With the abundance of public holidays and an average of 18 vacation days per year, the stereotype of the overworked and exhausted Japanese worker may seem like a relic of the past. But a recent survey by Expedia Japan comparing the vacation schedules of 24 countries proves yet again that the stereotype is alive and well.
For the sixth year in a row, Japan came in dead last as workers are only taking an average of 39% of their annual paid leave. And perhaps unsurprisingly, Japan ranked last in worker satisfaction.
Despite Japan coming close to the global average of 20 vacation days a year, the average Japanese worker only takes seven of those – and not necessarily for fun, but sometimes instead of sick days – leading to Japan’s position as most exhausted country.
But South Korea came in a very close second, as workers there also only took seven of their vacation days. However, since Korean workers only have an average of 10 days to take off in total, the ratio was not as dramatic as in Japan. On the complete opposite end of the chart, well-rested French and Brazilian workers take all 30 of their allotted 30 vacation days.
The chart shows 13 of the surveyed countries and how Japan ranks lowest in days taken off to vacation days available ratio. The gray portion of the bar represents the average number of vacation days in a country, and the blue portion shows how many of those days are actually taken.
Japanese workers also ranked high in another list: the percentage of workers who don’t take any vacation. A whopping 17% of Japan is apparently so dedicated to their job that they will not take a single day of paid vacation off. Americans do, however, come pretty close with 13% of the country’s workforce not taking any time off. Meanwhile, there wasn’t a single Australian in the survey that didn’t take at least one day off during the year.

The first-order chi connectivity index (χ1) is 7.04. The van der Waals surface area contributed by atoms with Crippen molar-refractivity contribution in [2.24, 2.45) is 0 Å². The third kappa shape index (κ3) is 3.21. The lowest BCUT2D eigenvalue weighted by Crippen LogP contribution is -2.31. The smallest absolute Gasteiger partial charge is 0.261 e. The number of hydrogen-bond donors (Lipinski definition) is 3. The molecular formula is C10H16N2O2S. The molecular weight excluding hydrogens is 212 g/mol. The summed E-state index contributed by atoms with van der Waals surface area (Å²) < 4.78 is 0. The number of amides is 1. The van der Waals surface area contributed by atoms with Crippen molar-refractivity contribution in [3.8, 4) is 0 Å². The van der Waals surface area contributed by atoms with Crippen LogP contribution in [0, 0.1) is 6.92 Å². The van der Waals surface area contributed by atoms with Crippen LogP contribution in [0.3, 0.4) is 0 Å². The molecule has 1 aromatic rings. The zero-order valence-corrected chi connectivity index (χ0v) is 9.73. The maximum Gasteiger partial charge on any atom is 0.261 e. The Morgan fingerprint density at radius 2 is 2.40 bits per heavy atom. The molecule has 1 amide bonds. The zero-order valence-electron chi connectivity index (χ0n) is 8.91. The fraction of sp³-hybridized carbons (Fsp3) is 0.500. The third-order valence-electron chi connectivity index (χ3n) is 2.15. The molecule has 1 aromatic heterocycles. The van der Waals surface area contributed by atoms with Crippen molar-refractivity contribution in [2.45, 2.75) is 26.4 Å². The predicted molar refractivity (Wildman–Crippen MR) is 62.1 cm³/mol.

As expected, Japan also came in last in the survey in worker satisfaction, with only 60% of Japanese workers liking their job situation. Norway came out top with 90% of its residents loving their work, while India and Malaysia came in 2nd and 3rd, respectively.
Japanese Internet commenters were not especially shocked by the outcome of the survey, but many expressed their displeasure at having to face such a dismal work life. Some were decidedly unhappy about the toll “modern” and “advanced” Japan took on their personal life.
-- Yesterday I took a trip with my family. It was the first time I used my vacation days for an actual vacation in 16 years.
-- At my company, you only ask for time off if you are able to handle seeing the boss angry.
-- In my old company, we had to “apply” to take a holiday and give them the reasons why.
-- When my kid was sick, I had to use my vacation days to take care of him and before I knew it, they were all gone. Of course, the company doesn’t understand why I’m so exhausted after my “break.”
Most blamed the work culture of Japan for not encouraging its workers to take time off and some wondered if the system would ever change. A few had success stories about how their boss or company had come around and was quite happy to give employees time off to rest and relax.
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